Subcompact SUV Comparison: 2016 Buick Encore
As quiet and comfortable as a Buick.
Starting Price: $24,990 | Build
Above Average: Quiet refinement
Below Average: Lack of push-button start, small infotainment screen
Consensus: One of the class’s leading sellers for good reason
700 Miles in 87 Words
When the Buick Encore blazed the way for the all-new subcompact SUV segment three years ago, many scoffed that an American market for this kind of vehicle just didn’t exist. Since then the Encore has proven the naysayers wrong by becoming the sales leader in its category and, more shockingly, Buick’s bestselling vehicle. The fact of the matter is that other than its size, the Encore is a Buick in just about every way you can imagine. It’s comfortable, quiet and it offers a surprising measure of acceleration.
Strengths and Weaknesses
Over the course of our comparison, the 2016 Buick Encore continued to get more appealing the longer we drove it. While no one will mistake it for a sports car, it is nimble in traffic and tracks well on the highway, and we expect it to have above-average reliability as well.
While “quiet” isn’t a category, the Encore’s uncanny quietude figured in to our positive ratings. Here’s a quick look at how the Encore performed across our subjective categories, followed by deeper dives into each rating.
Highway Driving Okay, the Encore is no LaCrosse, but it does make interstate miles disappear in a distinctly Buick fashion. On the highway the Encore tracks easily without requiring constant steering corrections, and when you want to pass, a dip into the turbocharged powerplant provides more oomph than you might expect. And then there’s the supple ride and library-like interior. The Encore’s handling isn’t as razor-sharp as some of its competitors, but we think most buyers will make the trade for more refinement.
City Driving Perhaps we should invoke Will Rogers here because the Buick Encore has never met a city parking place it didn’t like. The vehicle’s upright stance and large windows enable you to grasp where every corner of the car is, so zipping into a tight spot is second nature to the Encore. The display from the backup camera is clear, and though the screen is small it is helpful, as are the audio alerts. The turbo power gives you the opportunity to dive into small holes in traffic.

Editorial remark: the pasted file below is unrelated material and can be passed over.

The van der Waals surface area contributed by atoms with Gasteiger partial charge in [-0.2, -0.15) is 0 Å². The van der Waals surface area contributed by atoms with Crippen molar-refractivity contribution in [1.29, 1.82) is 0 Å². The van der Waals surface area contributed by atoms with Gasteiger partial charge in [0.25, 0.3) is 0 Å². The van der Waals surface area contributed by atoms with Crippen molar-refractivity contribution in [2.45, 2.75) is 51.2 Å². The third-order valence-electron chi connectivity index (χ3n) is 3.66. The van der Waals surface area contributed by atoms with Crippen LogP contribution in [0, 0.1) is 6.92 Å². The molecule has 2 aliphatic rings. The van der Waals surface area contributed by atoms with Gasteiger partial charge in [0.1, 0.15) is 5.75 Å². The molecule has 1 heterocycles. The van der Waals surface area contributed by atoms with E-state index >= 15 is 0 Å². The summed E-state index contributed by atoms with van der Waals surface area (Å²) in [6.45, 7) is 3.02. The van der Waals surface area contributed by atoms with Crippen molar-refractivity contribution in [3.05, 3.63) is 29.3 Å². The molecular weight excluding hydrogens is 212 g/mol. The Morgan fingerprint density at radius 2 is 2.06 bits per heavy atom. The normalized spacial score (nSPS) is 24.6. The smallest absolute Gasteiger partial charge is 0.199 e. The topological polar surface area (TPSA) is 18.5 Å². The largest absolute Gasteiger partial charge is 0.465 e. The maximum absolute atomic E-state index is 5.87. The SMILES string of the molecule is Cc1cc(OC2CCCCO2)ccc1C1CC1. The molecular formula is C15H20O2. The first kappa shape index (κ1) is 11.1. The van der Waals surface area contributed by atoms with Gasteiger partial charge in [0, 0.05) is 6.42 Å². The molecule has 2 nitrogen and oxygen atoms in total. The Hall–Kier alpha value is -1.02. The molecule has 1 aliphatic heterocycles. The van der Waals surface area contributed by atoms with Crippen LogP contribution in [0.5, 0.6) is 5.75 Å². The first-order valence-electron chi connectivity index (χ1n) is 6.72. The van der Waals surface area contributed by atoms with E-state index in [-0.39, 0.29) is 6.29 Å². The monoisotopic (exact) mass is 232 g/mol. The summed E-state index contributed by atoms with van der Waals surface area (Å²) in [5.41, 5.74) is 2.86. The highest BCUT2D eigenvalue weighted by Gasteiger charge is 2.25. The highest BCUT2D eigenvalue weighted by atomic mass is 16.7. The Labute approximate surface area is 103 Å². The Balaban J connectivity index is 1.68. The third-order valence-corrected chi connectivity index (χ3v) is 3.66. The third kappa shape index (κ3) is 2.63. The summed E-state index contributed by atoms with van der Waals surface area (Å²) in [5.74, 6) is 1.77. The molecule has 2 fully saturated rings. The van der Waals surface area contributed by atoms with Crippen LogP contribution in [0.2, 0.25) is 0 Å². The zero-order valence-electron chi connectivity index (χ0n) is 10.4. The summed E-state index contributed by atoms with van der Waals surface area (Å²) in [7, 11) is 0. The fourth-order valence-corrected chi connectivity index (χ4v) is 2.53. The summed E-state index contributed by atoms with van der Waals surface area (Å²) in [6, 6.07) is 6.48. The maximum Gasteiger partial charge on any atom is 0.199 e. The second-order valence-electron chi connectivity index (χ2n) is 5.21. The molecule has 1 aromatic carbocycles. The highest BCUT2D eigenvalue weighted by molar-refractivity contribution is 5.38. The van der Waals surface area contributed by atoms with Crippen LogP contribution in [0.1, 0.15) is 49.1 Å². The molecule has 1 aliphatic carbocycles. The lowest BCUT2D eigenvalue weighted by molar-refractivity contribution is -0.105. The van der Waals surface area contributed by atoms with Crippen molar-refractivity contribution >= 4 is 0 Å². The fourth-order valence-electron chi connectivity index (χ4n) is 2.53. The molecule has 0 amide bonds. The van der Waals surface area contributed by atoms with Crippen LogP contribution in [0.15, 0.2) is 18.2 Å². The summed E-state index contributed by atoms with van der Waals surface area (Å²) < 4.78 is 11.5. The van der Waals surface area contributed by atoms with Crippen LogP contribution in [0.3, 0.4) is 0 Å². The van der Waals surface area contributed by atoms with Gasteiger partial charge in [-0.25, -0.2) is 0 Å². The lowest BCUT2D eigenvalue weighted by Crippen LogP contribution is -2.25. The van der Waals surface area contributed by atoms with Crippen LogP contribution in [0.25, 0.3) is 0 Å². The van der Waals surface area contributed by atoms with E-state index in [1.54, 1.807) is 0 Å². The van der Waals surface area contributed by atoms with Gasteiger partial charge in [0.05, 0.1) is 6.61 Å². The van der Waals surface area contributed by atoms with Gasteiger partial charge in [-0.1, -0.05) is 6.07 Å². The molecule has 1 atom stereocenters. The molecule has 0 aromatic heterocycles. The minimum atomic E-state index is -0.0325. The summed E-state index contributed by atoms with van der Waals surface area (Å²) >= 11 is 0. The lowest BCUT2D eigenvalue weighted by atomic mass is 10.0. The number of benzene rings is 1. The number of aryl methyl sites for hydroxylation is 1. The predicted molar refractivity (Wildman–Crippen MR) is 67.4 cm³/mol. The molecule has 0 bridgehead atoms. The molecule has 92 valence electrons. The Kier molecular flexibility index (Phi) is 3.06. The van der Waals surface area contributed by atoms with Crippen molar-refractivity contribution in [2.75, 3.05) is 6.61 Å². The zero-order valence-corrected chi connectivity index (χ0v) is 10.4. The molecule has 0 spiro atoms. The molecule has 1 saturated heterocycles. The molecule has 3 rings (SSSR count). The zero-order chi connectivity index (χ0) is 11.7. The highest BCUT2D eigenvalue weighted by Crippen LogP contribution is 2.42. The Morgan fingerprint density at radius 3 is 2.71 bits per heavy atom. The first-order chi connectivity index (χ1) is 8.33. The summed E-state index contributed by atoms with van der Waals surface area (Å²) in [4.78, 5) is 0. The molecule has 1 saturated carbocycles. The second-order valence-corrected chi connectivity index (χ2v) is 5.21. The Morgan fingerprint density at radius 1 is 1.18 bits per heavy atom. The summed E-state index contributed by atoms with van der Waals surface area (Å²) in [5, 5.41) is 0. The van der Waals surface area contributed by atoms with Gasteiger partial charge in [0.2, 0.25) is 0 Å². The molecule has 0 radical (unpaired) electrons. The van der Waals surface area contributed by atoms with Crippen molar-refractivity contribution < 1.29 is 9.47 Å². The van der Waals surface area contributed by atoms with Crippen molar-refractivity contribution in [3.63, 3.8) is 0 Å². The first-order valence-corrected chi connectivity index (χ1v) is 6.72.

Sporty Driving There are sportier small SUVs in this comparison, but a question to be asked is, who cares? If you are looking for sport-coupe handling the likelihood is you’ll buy a sport coupe or a small sedan. The 1.4-liter turbocharged Ecotec 4-cylinder that produces 153 horsepower in the Sport Touring model offers impressive pep, and we think the Encore’s ride comfort, quiet and parking ease are just right for those who shop this segment.
Interior Appeal The 2017 Encore (going on sale in late 2016) has a significantly revised interior, but those who buy the 2016 won’t be disappointed. Buick didn’t skimp when it came to design or materials, and the Encore seems a cut above most of its competitors inside. The gauges are traditionally round and easy to understand, although larger numerals might help overall legibility in some light conditions.
Infotainment This is an area where the soon-to-arrive 2017 model will trump the 2016. The infotainment system in the 2016 Encore is more than adequate, but the 7-inch screen is positioned a distance from the driver so it “acts” smaller than it is. The 2017 Encore will offer Apple CarPlay and Android Auto, perhaps good reasons to wait.
Rear Seat The Quiet-Tuned cabin offers room for up to five with a 60/40-split rear bench that easily accommodates two average-sized adults and three in a (literal) pinch. Entry is reasonably easy although the rear doors are small.
Cargo Utility A large hatch provides easy access to the 18.8-cubic-foot cargo bay, which expands to a surprising 48.4 cubic feet with the rear seatbacks folded. The hatch is manual but light enough to be opened and closed easily.
Fuel Economy The turbocharged 1.4-liter 4-cylinder engine delivers laudable fuel economy in both its 138-horsepower and its 153-horsepower forms. The base powertrain offers 28 mpg city/34 mpg highway in front-drive versions and 26/32 mpg in all-wheel-drive variants. The uplevel powertrain in the Sport Touring model delivers 25/33 mpg with front drive and 23/30 mpg with all-wheel drive.
Resale Value Owners like the Encore’s combination of features and reliability, giving it high marks. The Encore also scores well on our 5-Year Cost to Own measure, landing third among this group behind the Honda HR-V and the Mazda CX-3. Like many domestic vehicles the Encore’s resale value is not quite as strong as its top import rivals.
Inside and Out: Buick Encore Photo Gallery